1. A method of compensating for signal artifacts in a sensor for monitoring parameters that includes a distal probe, a source of light signals of a first wavelength, a source of light signals of a second wavelength, at least one optical waveguide for transmitting primary light signals from the source of light signals of a first wavelength and the source of light signals of a second wavelength to the distal probe and for transmitting secondary light signals from the distal probe to at least one sensor for detecting the secondary light signals, respective secondary light signals being derived from respective primary light signals transmitted to the distal probe, wherein the signal artifacts result from changes in the transmission characteristics of the optical waveguide caused by displacement of the optical waveguide, the method comprising:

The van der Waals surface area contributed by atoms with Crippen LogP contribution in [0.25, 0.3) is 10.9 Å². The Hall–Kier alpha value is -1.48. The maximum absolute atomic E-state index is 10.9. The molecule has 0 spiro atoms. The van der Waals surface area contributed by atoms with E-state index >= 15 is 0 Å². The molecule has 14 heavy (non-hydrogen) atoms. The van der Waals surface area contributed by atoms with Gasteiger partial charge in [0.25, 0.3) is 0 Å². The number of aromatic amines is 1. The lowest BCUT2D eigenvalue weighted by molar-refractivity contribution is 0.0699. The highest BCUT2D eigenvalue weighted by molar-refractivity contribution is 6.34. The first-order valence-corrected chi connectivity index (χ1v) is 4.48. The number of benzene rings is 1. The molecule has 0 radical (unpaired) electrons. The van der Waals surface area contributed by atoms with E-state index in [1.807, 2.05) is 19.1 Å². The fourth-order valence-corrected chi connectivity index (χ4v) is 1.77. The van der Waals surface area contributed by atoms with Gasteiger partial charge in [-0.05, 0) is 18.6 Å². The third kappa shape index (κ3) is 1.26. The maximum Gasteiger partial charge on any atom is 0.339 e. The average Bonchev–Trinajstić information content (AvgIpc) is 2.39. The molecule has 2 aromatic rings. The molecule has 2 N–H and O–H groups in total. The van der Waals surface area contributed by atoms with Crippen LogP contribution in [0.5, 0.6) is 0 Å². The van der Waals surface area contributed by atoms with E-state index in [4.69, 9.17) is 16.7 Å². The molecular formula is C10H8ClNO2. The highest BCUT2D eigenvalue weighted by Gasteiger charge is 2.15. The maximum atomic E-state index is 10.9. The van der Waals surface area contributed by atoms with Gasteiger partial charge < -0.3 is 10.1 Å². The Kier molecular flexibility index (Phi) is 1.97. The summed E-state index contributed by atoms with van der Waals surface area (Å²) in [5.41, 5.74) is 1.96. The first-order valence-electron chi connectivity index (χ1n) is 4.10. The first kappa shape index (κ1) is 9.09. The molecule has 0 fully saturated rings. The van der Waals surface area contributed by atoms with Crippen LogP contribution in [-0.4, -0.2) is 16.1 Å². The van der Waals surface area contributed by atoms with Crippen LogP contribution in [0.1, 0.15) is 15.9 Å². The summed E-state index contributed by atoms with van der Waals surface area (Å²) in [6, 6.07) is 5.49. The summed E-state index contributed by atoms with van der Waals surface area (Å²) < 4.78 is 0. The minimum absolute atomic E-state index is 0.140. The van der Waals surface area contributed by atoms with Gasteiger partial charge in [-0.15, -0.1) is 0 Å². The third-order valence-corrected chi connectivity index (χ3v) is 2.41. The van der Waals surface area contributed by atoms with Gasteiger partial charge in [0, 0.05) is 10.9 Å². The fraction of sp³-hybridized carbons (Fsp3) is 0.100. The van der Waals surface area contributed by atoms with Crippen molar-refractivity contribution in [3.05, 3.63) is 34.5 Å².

sampling the primary light signal from the source of light signals of a first wavelength over a first interval; and
sampling the primary light signal from the source of light signals of a second wavelength over a second interval, wherein the sum of the first interval and the second interval is less than intervals over which displacement of the optical waveguide occurs.
2. The method of claim 1, wherein the first interval is less than or equal to about 4 milliseconds and the second interval is less than or equal to about 4 milliseconds.
3. The method of claim 1, further comprising the step of digitally demodulating the primary light signals from the sampling steps.
4. The method of claim 3, further comprising the step of using the primary and secondary light signals from the digital demodulation step to determine pH and carbon dioxide levels of blood.